Intellect and Experience?

(picture originally uploaded to Flickr by Stuck in Customs)

A few days ago, I began a conversation about how sometimes we love the experiencing of God more than loving God himself and referenced a post by Scot McKnight in the Out of Ur blog.

A couple of days later, I ran across this post on Jim Palmer’s blog, which serves as a contrast to McKnight’s post. Jim “thinks out loud” concerning the pursuit to know and comprehend God.

“What would it look like to let go of the need to understand and comprehend God, and instead to simply be present in the experience of God’s kingdom with no further need to comprehend or explain it? Like, what if that was enough and that was the way it was meant to be? No need to formulate concepts about it, no need to locate some place within a coherent belief system to authenticate or justify it, no need to judge it, understand it, or analyze it.”

How do we balance the pursuit to know God and how to best follow God with experience his love for us as well as being a part of his redemptive work in the world?

Is that even the right question to ask? Is it a matter of balancing? Or is it more an issue of managing seemingly polar opposites? Is it possible to experience God AND pursue a better understanding of who God is?

How do we teach kids to do both?


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2 thoughts on “Intellect and Experience?

  1. Andy Johnson says:

    This is really an anthropological question/topic at its very core. The issue at hand, is in what capacities did God create us to experience Him. Anthropologically, (and there are some different versions of this) we are body and spirit/soul. Whether you see that as a dichotomy or a unified whole, those two components are what God created at our conception. You can not pursue God (and please Him) solely on emotion/experience. God has given humans a mind to pursue Him intellectually and in the human make-up he has inextricably unified the role of the mind and the heart. This is why we can "feel bad" about doing sin. We know it to be wrong, however we do what "feels" good. That should create dissonance in our relationship with ourselves and God.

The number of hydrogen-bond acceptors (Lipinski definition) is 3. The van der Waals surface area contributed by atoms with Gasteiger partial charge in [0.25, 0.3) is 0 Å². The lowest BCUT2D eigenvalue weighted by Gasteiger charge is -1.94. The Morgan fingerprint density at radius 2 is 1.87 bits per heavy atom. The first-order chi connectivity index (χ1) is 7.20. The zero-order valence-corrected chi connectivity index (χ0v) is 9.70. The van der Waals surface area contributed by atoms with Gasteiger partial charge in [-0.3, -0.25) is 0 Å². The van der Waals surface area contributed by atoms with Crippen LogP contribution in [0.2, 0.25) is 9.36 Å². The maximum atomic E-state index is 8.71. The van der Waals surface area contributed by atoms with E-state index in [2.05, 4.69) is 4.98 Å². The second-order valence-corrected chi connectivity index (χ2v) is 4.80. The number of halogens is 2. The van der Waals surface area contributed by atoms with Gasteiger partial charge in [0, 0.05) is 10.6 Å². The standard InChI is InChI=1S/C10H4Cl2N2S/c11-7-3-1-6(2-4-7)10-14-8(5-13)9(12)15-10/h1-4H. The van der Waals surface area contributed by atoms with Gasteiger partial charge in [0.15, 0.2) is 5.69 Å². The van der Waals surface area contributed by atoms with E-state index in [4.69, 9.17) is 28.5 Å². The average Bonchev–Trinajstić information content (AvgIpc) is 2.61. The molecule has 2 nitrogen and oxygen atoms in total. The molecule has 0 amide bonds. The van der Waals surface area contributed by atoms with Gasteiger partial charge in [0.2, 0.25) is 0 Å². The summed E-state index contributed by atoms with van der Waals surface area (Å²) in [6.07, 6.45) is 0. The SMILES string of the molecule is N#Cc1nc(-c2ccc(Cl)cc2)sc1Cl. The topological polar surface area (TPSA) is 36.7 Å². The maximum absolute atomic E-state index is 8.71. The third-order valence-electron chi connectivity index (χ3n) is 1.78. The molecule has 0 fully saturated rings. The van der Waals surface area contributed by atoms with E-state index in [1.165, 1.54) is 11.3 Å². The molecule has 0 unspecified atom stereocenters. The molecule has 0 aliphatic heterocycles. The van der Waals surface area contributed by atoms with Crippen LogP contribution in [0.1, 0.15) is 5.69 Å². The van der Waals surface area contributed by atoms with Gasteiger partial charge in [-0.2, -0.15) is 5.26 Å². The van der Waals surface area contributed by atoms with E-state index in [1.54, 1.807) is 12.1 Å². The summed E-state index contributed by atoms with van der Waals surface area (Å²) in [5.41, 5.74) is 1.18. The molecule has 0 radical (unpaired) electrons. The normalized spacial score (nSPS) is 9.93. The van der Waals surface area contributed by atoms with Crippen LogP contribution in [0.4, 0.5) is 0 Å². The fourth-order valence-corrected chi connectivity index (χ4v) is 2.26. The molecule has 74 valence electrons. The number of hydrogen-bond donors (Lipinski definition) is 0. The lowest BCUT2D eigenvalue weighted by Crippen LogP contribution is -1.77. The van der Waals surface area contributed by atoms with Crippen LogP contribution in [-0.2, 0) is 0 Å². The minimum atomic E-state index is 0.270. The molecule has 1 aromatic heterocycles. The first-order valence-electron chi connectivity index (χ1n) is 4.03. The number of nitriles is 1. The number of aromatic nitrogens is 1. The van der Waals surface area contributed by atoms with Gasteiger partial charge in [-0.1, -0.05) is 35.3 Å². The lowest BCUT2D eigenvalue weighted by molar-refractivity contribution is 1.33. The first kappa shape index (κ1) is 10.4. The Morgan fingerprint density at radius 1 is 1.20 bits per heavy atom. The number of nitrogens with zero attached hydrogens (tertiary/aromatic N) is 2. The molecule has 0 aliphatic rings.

What I'm saying is that God has given us a mind and a spirit. We should pursue Him with both. I fully believe, however, that this whole process starts in the mind. You can do nothing (eat, swim, marry, trust in Christ) outside of the foundational activity of the mind. Do not take this as an "intellect-only" approach to God, it is not. It is the first piece of a two piece puzzle. However, if we don't need our minds, why did God provide us with His written word? Why does He speak to the battlefield of our minds over 60 times in the N.T.? (I understand the whole "Greek Culture" thing here).

    Merely relating to God on a mental level produces hypocrisy. (Can anyone say "Pharisee?") What God develops in your mind should move to your heart and become something that "dwells richly within you" if I could quote Paul.

    Now to kids. Children, developmentally have to be content driven. They are soaking so much up. They have to have the right information before they can do anything in terms of a relationship with God. But, like I said above, that is merely the first piece. You have to show them that what they know must connect with what they do and experience. I'm fully convinced that this is done through expository Bible teaching with children and role modeling of those who work with them. Expository Bible teaching explains the content and then successfully shows the application to one's life. Effective role models will show both a drive to KNOW and comprehend God more as well as to live their life out in a way that glorifies the Name of God in the highest way possible. Finally, this is why we as Children's Ministry leaders are so minutely important compared to parents. Parents are these role models and when a parent loves God with all their HEART, soul, MIND and strength, then children are likely to as well!

    Okay, so now show me the errors of my ways!

    • Henry Zonio says:

      Great thoughts. I agree that it is a both/and situation. We need to know God as well as experience him. The trick is not overdoing it on either end. What that looks like? Good question. I'll ask God when I see him.

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